Newly refurbished special ward for female inmates in Kalutara Prison opened

01 Jun 2011

The newly refurbished special ward for female inmates imprisoned with children under five years, at the Kalutara Prison, built with financial assistance from the UNDP Equal Access to Justice Project, was officially opened on May 16, 2011. A joint venture of the Ministry of National Languages and Social Integration, the Ministry of Rehabilitation and Prisons and the UNDP, the centre was opened by Hon. Chamal Rajapaksa, Speaker of Parliament. The ward was funded by the UNDP Bureau for Crisis Prevention and Recovery (BCPR).

The new facility is aimed at providing a more conducive environment for the children of the inmates to grow up in. Prior to the reconstruction of this ward, they were housed with other female prisoners with no separate accommodation or play area.

Consisting of a separate kitchen, toilet facilities, personal lockers for inmates and a playground for children, the new ward will provide space for 30 detainees.  The vast open spaces within the premises will provide the young children freedom to crawl and play. Moreover, its tranquil setting on the banks of the Kalu Ganga, away from the prison walls, surrounded by greenery, creates a warm and friendly environment for both mothers and children.

Expressing his thoughts on the significance of the new facility, Speaker Chamal Rajapaksa noted that children should be allowed the freedom to enjoy their childhood.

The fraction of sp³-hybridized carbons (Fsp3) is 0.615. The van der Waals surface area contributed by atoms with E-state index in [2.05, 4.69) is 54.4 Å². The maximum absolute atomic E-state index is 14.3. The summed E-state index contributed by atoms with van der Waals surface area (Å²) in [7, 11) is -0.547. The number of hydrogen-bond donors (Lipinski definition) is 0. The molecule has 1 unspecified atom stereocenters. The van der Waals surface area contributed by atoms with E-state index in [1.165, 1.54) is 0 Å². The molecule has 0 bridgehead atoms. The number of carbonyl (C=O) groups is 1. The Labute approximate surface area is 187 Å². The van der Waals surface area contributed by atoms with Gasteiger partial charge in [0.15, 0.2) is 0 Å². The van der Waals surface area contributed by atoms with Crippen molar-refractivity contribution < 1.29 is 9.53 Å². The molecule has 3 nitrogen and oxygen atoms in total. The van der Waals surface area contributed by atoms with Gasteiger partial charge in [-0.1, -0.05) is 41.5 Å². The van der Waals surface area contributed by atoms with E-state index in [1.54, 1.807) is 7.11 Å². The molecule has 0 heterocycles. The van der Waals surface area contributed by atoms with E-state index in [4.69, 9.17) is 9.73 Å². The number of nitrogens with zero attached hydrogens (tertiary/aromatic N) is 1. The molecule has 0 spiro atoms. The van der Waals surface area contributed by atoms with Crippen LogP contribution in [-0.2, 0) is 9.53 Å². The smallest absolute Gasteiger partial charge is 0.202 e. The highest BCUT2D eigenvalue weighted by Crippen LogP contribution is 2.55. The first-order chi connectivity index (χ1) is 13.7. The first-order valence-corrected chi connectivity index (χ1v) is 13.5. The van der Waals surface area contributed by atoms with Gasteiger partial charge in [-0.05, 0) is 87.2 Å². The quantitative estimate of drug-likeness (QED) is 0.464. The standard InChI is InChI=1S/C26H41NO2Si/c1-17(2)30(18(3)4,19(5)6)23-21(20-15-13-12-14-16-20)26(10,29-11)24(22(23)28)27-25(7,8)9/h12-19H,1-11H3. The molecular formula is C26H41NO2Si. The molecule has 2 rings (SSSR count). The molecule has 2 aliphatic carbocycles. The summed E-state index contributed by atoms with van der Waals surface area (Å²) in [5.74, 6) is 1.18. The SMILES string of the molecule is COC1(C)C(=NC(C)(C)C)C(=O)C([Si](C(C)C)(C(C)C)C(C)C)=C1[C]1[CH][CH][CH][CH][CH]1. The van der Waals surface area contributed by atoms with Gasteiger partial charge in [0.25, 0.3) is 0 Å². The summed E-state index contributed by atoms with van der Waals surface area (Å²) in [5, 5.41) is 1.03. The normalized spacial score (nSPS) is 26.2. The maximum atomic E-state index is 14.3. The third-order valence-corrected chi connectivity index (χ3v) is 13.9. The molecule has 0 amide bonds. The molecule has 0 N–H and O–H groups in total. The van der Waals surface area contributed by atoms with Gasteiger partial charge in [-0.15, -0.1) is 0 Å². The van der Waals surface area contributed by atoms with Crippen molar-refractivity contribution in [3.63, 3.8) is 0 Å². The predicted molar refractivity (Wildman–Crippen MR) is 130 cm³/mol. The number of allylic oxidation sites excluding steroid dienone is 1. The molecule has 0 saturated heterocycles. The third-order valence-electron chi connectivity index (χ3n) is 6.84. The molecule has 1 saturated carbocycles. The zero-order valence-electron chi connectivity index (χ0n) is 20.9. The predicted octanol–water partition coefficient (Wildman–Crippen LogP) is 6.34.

“A child needs the love and care of a mother, especially during their early years, and the new facility will enable imprisoned mothers to care for their children and spend more time with them, expressed  Hon. Chandrasiri Gajadeera, Minister of Rehabilitation and Prisons Reform.

Expressing her gratitude to the Equal Access to Justice Project, Mrs. Malkanthi Wickramasinghe, Secretary to the Ministry of National Languages and Social Integration, noted that the project works with vulnerable groups, including prisoners, to create increased awareness of their rights and ensure they benefit from legal services. By renovating the old building, the Equal Access to Justice Project has provided relief to both mothers and children, who can now benefit from this temporary shelter. The project will continue to support the Ministry of Rehabilitation and Prisons in the future ensuring communities are better aware of their rights.

The new facility was constructed at a cost of nearly Rs 6 million. It was conceptualized in 2008 and project activities began in October 2009. Work on the project was completed in May 2011.

Hon. Chandrasiri Gajadeera, Minister of Rehabilitation and Prisons Reform, Mrs. Malkanthi Wickramasinghe, Secretary to the Ministry of National Languages and Social Integration, Mr. K. Dissanayake, Secretary, Ministry of Rehabilitation and Prisons Reform, Major General B. R. Silva, Commissioner of Prisons and Emil Ranjan Lamahewa, Director, Kalutara Prison, were among the distinguished guests present at the opening ceremony. Representatives of the Equal Access to Justice Project and representatives of the United Nations Development Programme were also present at the occasion.